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, india, indonesia, so the challenges are enormous. frankly, the strong leadership from the white house, secretary clinton, have been able to do a lot, and built on some of remarkable achievements of the previous administration, including the opening to india. i would -- those are the opportunities. for me, is challenges are the personal ones. i have a wife who is also a senior administration official, and we have young children, and try to balance, figuring out how to be in a certain place when you have got pressing either international or domestic family business is remarkably difficult. there is a letdown when you are not there in certain things, or the embarrassment when you're diplomatic interlocutor here's your daughter screaming at the top of her lungs as you are trying to sit and negotiate some aspect of an agreement. i would say, victor, i am not screaming, it is my daughter. it has happened the other way around. i would say if has been a remarkable, as you are going to each of our resume is an experiences, it has been an incredible ride pyrrhic is a wonderful thing. this is on
. analysts say the data shows china's growth slowdown may be bottoming out. over to india now where the picture is more clear. service sector growth slowed down in october to its slowest in six months. europe's recession and america's sluggish economy played a large role in cutting demand for india's services. the sector makes up 60% of the country's economic output. >> ministers and central bankers are meeting in mexico day one of the summit saw a focus in the debt woes and weighing's fiscal cliff. ministers pushed the u.s. to act decisively to solve the debt ceiling impasse calling it the biggest short term threat to global growth. also a key week for greece. today the government will present either new austerity package to parliament. yesterday they warned the country would be forced out unless the new spending cuts are passed. >> the european central bank is investigating whether they've broken their own lending rules. the central bank may have accepted t-bills as collateral that was ineligible. that means those banks may have to find a further 16 billion euros to put up as what
china, india, indonesia. so the challenges are enormous, frankly, the strong leadership from the white house, secretary clinton, we have been able to do a lot, and i think build on some remarkable achievement through the previous administration including the opening to india. i would say. those are the opportunity. ierpically, for me, the biggest challenge are the personal ones. i have a wife who is also a senior administration official and we have young children and trying to balance figuring how how to be in certain places when you have, you know, pressing either international or domestic, you know, kind of family business is remarkably difficult. and, you know, there's the let down when you're not there in certain things or the embarrassment when you're diplomatic and on the phone, hears your daughter screaming at the top of heifer lungs as you're trying to -- i'm not. one screaming, my it's my daughter. [laughter] a lot it is happened the other way around. so i would say, you know, it's been a remarkable as you're going through each of our resumes and experiences it's been an incre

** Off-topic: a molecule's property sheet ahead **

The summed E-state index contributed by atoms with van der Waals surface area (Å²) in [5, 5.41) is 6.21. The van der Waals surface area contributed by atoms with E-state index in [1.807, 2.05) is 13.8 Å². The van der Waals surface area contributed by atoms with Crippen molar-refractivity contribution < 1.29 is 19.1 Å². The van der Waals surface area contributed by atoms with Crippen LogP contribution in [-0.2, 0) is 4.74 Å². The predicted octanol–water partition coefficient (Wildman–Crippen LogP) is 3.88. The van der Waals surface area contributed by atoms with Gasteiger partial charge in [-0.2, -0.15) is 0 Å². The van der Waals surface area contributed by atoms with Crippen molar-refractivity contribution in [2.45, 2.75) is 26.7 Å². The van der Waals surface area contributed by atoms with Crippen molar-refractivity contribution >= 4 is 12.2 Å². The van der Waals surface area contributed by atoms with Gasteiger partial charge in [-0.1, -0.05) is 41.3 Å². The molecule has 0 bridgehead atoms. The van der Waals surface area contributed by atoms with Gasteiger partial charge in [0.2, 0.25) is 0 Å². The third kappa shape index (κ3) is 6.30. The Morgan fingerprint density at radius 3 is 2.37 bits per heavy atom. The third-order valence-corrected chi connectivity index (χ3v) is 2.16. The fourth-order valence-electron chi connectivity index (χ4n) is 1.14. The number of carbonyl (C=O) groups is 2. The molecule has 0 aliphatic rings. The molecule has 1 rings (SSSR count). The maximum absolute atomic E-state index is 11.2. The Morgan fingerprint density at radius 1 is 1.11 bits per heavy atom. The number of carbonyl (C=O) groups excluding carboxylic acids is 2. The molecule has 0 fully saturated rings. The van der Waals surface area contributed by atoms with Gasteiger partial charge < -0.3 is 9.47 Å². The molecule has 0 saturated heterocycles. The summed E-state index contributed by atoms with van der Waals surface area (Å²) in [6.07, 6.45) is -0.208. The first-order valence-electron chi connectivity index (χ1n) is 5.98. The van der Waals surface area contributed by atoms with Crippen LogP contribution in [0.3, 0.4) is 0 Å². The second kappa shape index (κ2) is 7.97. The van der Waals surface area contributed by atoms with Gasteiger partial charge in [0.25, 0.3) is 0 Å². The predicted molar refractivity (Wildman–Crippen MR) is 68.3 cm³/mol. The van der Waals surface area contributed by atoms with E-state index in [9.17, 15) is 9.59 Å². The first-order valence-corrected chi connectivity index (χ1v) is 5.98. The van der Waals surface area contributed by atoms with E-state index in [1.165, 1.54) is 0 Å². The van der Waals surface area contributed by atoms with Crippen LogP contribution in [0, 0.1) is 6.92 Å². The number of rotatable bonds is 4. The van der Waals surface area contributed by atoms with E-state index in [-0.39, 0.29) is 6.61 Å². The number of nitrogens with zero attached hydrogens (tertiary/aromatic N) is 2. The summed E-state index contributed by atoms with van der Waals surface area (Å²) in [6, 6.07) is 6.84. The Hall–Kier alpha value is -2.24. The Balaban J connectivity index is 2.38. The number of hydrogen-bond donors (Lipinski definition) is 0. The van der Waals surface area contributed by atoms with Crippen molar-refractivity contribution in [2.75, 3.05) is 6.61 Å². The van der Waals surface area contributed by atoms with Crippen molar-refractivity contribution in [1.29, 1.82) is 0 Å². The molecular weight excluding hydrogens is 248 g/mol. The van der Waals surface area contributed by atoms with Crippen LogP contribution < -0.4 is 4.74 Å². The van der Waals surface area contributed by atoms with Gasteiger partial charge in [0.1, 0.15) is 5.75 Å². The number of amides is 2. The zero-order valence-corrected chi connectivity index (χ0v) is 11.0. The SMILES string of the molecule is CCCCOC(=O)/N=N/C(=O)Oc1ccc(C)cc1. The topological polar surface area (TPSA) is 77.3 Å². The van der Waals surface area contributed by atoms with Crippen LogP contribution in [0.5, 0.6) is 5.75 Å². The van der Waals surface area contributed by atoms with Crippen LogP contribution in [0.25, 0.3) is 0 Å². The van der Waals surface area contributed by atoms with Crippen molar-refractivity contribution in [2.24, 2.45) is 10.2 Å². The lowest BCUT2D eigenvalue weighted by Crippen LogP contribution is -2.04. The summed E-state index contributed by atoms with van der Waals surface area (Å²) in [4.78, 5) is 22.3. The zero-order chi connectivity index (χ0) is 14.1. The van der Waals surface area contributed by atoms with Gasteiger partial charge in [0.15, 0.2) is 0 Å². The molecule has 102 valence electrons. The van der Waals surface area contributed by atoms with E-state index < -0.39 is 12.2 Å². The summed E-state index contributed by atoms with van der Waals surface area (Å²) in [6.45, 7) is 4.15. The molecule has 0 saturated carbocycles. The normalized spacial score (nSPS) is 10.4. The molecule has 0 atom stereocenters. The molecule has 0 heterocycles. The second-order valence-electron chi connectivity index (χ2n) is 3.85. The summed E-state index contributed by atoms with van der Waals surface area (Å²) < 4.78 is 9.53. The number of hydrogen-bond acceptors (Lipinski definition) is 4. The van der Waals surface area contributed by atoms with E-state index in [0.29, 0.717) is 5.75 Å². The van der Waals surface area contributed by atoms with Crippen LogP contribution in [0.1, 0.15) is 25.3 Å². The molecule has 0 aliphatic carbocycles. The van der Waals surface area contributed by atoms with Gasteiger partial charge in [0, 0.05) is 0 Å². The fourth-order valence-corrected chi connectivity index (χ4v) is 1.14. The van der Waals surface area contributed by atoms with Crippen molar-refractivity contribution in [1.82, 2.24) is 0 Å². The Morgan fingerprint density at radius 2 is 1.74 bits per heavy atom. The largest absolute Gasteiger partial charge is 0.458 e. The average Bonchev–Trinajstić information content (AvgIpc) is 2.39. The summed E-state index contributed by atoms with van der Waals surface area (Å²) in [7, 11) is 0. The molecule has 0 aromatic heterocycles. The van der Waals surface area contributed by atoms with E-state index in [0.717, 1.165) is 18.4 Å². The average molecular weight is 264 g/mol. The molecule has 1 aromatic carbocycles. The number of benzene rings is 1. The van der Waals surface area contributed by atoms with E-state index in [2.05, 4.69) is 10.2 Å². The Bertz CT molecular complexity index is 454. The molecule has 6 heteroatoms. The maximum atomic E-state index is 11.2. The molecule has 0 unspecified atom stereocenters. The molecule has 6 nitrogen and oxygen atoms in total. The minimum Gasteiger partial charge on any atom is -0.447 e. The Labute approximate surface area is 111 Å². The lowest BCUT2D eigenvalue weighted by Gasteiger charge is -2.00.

. after all it's less expensive to live in india where the stars of the movie end up going. i'm here to talk about an at native to youth nation i can't or out sourcing what soon will be a quarter of the population and to argue that the solution to much that ails us as individuals and as a society lace in rethinking the map of life. a map of life that was in many ways set up for three score and ten for those who seem like longer lives of the past century but is inadequate of five score life spans that more people will be living in the 21st century. half of the kids in the developed rgp world are projected to see their 100th birthday. so we can't just extend this life course that was set up for a very different ark of life to one that is really -- has an extra decimal point and and extra 0 to it. so i think what is happening is today that the nature of life is under every bit as radical a transformation as the numbers are. all those numbers that we're so familiar with. and that the period that's been characterized in these terms is actually an entirely new stage of life. 60 is not the
, it would be india and countries in africa. it already is making products that are either american in concept or are just completely international products. host: scott, let me add this to the mix -- the reporter notes that this will presumably not be much appreciated by beijing. guest: burma is a place that china perceives as in its sphere of influence. particularly as a place to get the resources it needs. timber along the borders, oil. there has been a backlash inside burma which is why we saw political reform their last year which is the reason the president is going, against china. in the way it treats burma as basically its backyard forest to cut down. back to the caller's point, every product that he described there would be a lot more expensive if not for china. he touches on some very important which was the implications of what nafta meant and what globalization more broadly means when it not well articulated by president clinton or subsequent presidents. president bush wanted a hemisphere-wide free trade summit. it is very dislocated, particularly on american manufacturi